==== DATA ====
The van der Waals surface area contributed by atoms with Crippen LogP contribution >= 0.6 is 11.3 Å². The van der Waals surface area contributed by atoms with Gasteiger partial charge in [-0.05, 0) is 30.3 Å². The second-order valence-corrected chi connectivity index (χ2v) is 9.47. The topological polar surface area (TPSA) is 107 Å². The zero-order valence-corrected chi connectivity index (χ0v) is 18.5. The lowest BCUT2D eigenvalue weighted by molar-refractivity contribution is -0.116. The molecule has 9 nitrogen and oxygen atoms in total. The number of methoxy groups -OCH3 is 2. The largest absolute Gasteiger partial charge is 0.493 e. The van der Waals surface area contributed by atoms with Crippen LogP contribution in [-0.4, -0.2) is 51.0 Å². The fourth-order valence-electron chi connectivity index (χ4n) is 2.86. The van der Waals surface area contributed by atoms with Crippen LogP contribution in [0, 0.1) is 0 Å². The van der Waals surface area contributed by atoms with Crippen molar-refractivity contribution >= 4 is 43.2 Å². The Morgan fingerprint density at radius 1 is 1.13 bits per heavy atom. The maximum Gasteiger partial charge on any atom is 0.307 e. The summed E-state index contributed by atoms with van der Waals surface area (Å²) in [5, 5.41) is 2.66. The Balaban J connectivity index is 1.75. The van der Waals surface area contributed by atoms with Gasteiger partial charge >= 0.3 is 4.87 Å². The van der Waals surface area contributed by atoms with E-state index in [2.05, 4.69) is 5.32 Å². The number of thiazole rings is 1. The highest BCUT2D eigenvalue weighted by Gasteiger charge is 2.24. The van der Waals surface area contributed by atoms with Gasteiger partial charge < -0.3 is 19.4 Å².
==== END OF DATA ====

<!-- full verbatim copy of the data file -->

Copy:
The van der Waals surface area contributed by atoms with Crippen LogP contribution >= 0.6 is 11.3 Å². The van der Waals surface area contributed by atoms with Gasteiger partial charge in [-0.05, 0) is 30.3 Å². The second-order valence-corrected chi connectivity index (χ2v) is 9.47. The topological polar surface area (TPSA) is 107 Å². The zero-order valence-corrected chi connectivity index (χ0v) is 18.5. The lowest BCUT2D eigenvalue weighted by molar-refractivity contribution is -0.116. The molecule has 9 nitrogen and oxygen atoms in total. The number of methoxy groups -OCH3 is 2. The largest absolute Gasteiger partial charge is 0.493 e. The van der Waals surface area contributed by atoms with Crippen LogP contribution in [-0.4, -0.2) is 51.0 Å². The fourth-order valence-electron chi connectivity index (χ4n) is 2.86. The van der Waals surface area contributed by atoms with Crippen LogP contribution in [0, 0.1) is 0 Å². The van der Waals surface area contributed by atoms with Crippen molar-refractivity contribution >= 4 is 43.2 Å². The Morgan fingerprint density at radius 1 is 1.13 bits per heavy atom. The maximum Gasteiger partial charge on any atom is 0.307 e. The summed E-state index contributed by atoms with van der Waals surface area (Å²) in [5, 5.41) is 2.66. The Balaban J connectivity index is 1.75. The van der Waals surface area contributed by atoms with Gasteiger partial charge >= 0.3 is 4.87 Å². The van der Waals surface area contributed by atoms with E-state index in [2.05, 4.69) is 5.32 Å². The number of thiazole rings is 1. The highest BCUT2D eigenvalue weighted by Gasteiger charge is 2.24. The van der Waals surface area contributed by atoms with Gasteiger partial charge < -0.3 is 19.4 Å².